Bifurcation in Heterogeneous Combustion
Heterogeneous combustion takes place at the interface separating two different physical phases. The burning of solid propellants for rocket propulsion represents typically this type of combustion. So-called composite solid propellants are mixtures of finely ground salts, such as NH4ClO4 (ammonium Perchlorate = AP), and a polymer binder (for instance polybutadiene) in a ratio of order 4:1. At operational pressures combustion of AP-based solid propellants takes place in a thin zone close to the interface solid/gas. On the solid surface itself the polymer pyrolyzes forming gaseous products, and the AP decomposes into NH3 and HClO4 that react exothermically between themselves and with the polymer vapor in a diffusion flame. Details of the physics and chemistry of this type of combustion may be found elsewhere1-2. The purpose of this study is to present a mathematical model of the solid phase-gas system reacting at the interface, and to show that depending on the external variables (pressure, heat flux by radiation) and on the physico-chemical characteristics of the propellant (energy content, activation energies of the condensed phase decomposition reaction, etc.) burning occurs in different regimes.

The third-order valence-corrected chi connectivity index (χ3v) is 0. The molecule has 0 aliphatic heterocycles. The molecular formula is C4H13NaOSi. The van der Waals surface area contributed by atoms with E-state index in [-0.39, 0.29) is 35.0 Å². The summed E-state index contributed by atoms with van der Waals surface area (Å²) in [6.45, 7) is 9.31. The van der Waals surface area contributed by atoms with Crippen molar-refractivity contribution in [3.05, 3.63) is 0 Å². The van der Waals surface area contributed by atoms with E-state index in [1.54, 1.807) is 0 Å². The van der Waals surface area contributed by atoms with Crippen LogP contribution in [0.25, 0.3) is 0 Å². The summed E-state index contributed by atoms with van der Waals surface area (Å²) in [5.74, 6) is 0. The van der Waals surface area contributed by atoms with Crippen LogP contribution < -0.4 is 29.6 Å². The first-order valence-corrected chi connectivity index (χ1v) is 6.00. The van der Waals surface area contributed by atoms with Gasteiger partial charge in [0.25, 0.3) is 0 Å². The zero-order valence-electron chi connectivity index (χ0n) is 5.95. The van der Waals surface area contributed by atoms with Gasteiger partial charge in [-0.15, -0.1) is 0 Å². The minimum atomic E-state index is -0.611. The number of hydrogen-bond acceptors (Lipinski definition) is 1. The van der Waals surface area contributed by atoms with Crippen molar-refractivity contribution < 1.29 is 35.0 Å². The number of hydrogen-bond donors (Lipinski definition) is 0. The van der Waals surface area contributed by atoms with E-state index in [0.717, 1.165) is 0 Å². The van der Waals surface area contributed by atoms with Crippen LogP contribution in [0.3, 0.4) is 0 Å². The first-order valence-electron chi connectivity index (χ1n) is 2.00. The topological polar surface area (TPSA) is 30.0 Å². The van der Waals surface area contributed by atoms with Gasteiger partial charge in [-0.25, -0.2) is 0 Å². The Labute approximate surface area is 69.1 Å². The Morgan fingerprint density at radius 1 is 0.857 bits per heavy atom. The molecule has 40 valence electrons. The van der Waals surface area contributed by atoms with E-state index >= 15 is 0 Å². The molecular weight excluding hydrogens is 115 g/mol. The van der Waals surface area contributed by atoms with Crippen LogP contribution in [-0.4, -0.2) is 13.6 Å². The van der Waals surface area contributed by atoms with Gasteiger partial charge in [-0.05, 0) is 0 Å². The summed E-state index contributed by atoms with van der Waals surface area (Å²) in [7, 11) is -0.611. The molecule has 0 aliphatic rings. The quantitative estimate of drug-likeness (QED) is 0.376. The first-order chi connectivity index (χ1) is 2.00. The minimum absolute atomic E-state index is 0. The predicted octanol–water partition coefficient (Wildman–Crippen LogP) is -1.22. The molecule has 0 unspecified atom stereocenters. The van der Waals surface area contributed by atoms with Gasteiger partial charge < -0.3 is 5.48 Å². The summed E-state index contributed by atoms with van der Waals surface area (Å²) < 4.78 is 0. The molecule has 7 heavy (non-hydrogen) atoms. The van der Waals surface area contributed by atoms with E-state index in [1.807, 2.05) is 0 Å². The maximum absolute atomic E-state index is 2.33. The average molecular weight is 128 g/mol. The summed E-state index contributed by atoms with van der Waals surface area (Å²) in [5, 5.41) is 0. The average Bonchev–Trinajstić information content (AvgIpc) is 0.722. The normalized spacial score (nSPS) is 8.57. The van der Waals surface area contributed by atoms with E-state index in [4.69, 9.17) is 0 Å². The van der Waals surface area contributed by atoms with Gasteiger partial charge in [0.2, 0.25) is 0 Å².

KeywordsBurning Rate Bifurcation Diagram Condensed Phase Bifurcation Parameter Solid Propellant
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